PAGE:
The second year was better. I made some friends. I did not renew my lease.

#11 Lisa’s House, Muncie, IN

My friend Lisa was teaching in Australia that summer, so I stored all my stuff in her garage and house sat. It was a sweet little three-bedroom ranch. I mowed the lawn and dreamed of homeownership. I sat in on a summer English class and tried to find a new job somewhere else. I learned that I’d been passed over for a high school teaching job in favor of one of my own college professors. I despaired.

#12 North Street, Muncie, IN

North Street is a charming little brick road near campus where professors live. Except for the last couple blocks, where I lived with the undergraduates and rednecks. I rented half a house, thinking that would save me from the perils of living in a complex. My parents came to help me move. My Dad and I did the heavy lifting while my mother, weak but stubborn, pushed lighter things to the edge of the moving van. My new neighbor, who lived with his girlfriend, knocked on my door three times in the first two days, and kept me up at night with the war-rumbles of his video games. There was an enormous pit bull chained to the house next door. My Mom declared that my sister was not allowed to visit me.

The day after I moved in, I drove to campus to hand in my employment contract. My inner voice was screaming at me not to do it. But I thought of my little apartment, my twelve-month lease. How else would I pay for it? There was no other job for me in this town.

I loved my one-mile walk to work. One mile in the other direction was a quaint downtown, with one good coffee shop and a couple good bars. In the winter, I left every three weekends for yoga teacher training in Chicago. School ended in May. I spent June sending job applications, put my stuff in storage, and flew off to summer teaching in California.

#13 East Broadway, Louisville, KY

I’d always regretted not doing AmeriCorps when I was younger, and in August I found myself in Louisville, looking for a place to rent with my little stipend. I met a soon-to-be coworker and we tried to find a place to share. It didn’t work out. After three days of searching, I had an appointment to look at a little attic apartment. It was Friday at 5:00. If this is not the one, I vowed, I’m not moving here.

It was the one. On the day I moved in, I declared this my last rental. “When I move out of this apartment it will be because I am buying property.” I pictured myself still here in six or seven years. Not ideal. Not the worst.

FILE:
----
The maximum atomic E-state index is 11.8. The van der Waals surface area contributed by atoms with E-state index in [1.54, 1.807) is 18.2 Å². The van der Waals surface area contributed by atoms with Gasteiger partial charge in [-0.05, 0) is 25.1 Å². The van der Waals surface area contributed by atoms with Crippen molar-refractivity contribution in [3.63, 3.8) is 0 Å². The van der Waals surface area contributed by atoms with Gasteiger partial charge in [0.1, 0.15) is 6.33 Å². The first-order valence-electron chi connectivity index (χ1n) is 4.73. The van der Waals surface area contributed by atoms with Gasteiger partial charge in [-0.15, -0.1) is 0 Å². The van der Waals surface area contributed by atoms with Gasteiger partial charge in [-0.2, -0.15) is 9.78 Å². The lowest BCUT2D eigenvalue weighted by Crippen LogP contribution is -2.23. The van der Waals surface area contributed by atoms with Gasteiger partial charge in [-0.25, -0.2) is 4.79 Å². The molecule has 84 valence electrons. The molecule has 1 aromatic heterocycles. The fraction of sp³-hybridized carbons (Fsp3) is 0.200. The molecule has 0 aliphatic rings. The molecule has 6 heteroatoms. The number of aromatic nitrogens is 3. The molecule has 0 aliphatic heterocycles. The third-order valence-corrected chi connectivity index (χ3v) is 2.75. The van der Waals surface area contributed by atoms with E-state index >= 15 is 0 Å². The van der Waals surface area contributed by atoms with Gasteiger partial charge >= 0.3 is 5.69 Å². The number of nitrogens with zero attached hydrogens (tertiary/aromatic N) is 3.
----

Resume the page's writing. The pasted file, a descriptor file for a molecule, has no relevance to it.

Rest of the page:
I had money woes but I felt so free. I loved and was proud of the work I was doing. My little apartment in the sky was at the nexus of the best parts of town. I was finally used to my Mom having cancer. I hoped she could visit to see my new place. She’d given up on chemo a few months prior, but I believed she could make it a couple more years.

I was wrong about that. Six months after I moved in, she died. Her dad died that winter too. Again, I lived in a vacuum. But this vacuum was different. I needed rest. I needed quiet. But while impending loss led me to desperation, loss behind me led to hope. Trees blossomed outside my window. I could only think of the future, of potential. I could only think how lucky I was to be alive.

Months passed and I thought about what I wanted. Sometimes it’s windy and my apartment sways. Sometimes I am awakened by squirrels running across the roof, mere feet from my face. Birds nest right outside my window and chirp so loudly that I think they’ve gotten into the building.

This is the last apartment on my list, because what I want is to be on the ground. In a week, I’m moving to a home that doesn’t have an expiration date. I bought furniture for the porch. I will have space for my mom’s loom, which I vaguely know how to use. I am going to grow tomatoes and zucchini in the yard. It’s painful to know that my mom will never be there with me, but I learned from her last years how precious it is to be alive, that there’s no reason to wait when there’s something you want. I get carried away thinking about renovation plans and what I’ll plant in the yard, and I stop myself. I never do all the things I plan. And the best things that happen are always the ones I never imagined.

One Response to Home Without An Expiration Date

  1. A Reader says:

    A fine essay. I didn’t move as much as the author, but I can remember the same feelings. She has a great sense of humor, a necessary thing to have in life. I wish her all the best with the purchase. Looking forward to reading how that goes, because it isn’t a magic carpet ride, either.